Austin Clarke 1896 1974

Author : Maurice Harmon
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This relates Clarke to the Irish Literary Revival and the cultural contexts of his time while tracing that "fine generosity, lavish colour and concrete imagery." Contents: Portrait; Introduction; (i) Austin Clarke (1896-1974), (ii) Contexts, (iii) Catholicism, (iv) The Irish Literary Revival, (v) The Gaelic League, (vi) The Worlds of Austin Clarke, (vii) A New Generation; Part I. Remembering Our Innocence; 1 Short Poems 1916-1925, 2 Epic Narratives 1916-1925, 3 Pilgrimage (1929), 4 Night and Morning (1938), 5 Three Prose Romances, 6 Plays, 7 Conclusion; Part II. Nothing Left to Sing?; 8 Poems and Satires 1955-1962: (i) Short Peoms, (ii) Long Autobiographical Poems; 9 Flight to Africa (1963), 10 Mnemosyne Lay In Dust (1966), 11 Last Poems 1967-1974, 12 Conclusion; Notes; Bibliography; Index^R

Police Race and Culture in the new Ireland

Author : Sam O'Brien-Olinger
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This book explores the relationship between the Irish police and ethnic minorities, made particularly pressing by the rapid ethnic diversification of Irish society. It addresses the current deficit in knowledge of this area by exploring how Irish police officers conceive of, talk about, and interact with Ireland's immigrant minority communities.

Tourism Land and Landscape in Ireland

Author : K.J. James
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This study, exploring a broad range of evocative Irish travel writing from 1850 to 1914, much of it highly entertaining and heavily laced with irony and humour, draws out interplays between tourism, travel literature and commodifications of culture. It focuses on the importance of informal tourist economies, illicit dimensions of tourism, national landscapes, ‘legend’ and invented tradition in modern tourism.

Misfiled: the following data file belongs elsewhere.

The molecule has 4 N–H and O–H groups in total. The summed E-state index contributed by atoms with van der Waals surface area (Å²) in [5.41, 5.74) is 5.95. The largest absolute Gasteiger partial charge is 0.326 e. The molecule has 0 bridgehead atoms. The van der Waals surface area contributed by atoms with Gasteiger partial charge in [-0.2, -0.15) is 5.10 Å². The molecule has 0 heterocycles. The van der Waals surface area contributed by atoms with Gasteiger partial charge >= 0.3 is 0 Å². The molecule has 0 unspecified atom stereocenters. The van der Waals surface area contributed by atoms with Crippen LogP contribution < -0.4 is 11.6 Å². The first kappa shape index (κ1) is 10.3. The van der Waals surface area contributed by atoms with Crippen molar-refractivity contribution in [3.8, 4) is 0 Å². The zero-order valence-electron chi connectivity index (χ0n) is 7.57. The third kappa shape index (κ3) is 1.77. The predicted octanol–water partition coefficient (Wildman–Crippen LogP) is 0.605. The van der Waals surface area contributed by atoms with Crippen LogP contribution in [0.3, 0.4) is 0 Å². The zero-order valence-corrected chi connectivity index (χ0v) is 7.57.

A New Ireland

Author : Niall O'Dowd
File Size : 73.52 MB
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It’s not your father’s Ireland. Not anymore. A story of modern revolution in Ireland told by the founder of IrishCentral, Irish America magazine, and the Irish Voice newspaper. In a May 2019 countrywide referendum, Ireland voted overwhelmingly to make abortion legal; three years earlier, it had done the same with same-sex marriage, becoming the only country in the world to pass such a law by universal suffrage. Pope Francis’s visit to the country saw protests and a fraction of the emphatic welcome that Pope John Paul’s had seen forty years earlier. There have been two female heads of state since 1990, the first two in Ireland’s history. Prime Minister Leo Varadkar, an openly gay man of Indian heritage, declared that “a quiet revolution had taken place.” It had. For nearly all of its modern history, Ireland was Europe’s most conservative country. The Catholic Church was its most powerful institution and held power over all facets of Irish life. But as scandal eroded the Church’s hold on Irish life, a new Ireland has flourished. War in the North has ended. EU membership and an influx of American multinational corporations have helped Ireland weather economic depression and transform into Europe’s headquarters for Apple, Facebook, and Google. With help from prominent Irish and Irish American voices like historian and bestselling author Tim Pat Coogan and the New York Times’s Maureen Dowd, A New Ireland tells the story of a modern revolution against all odds.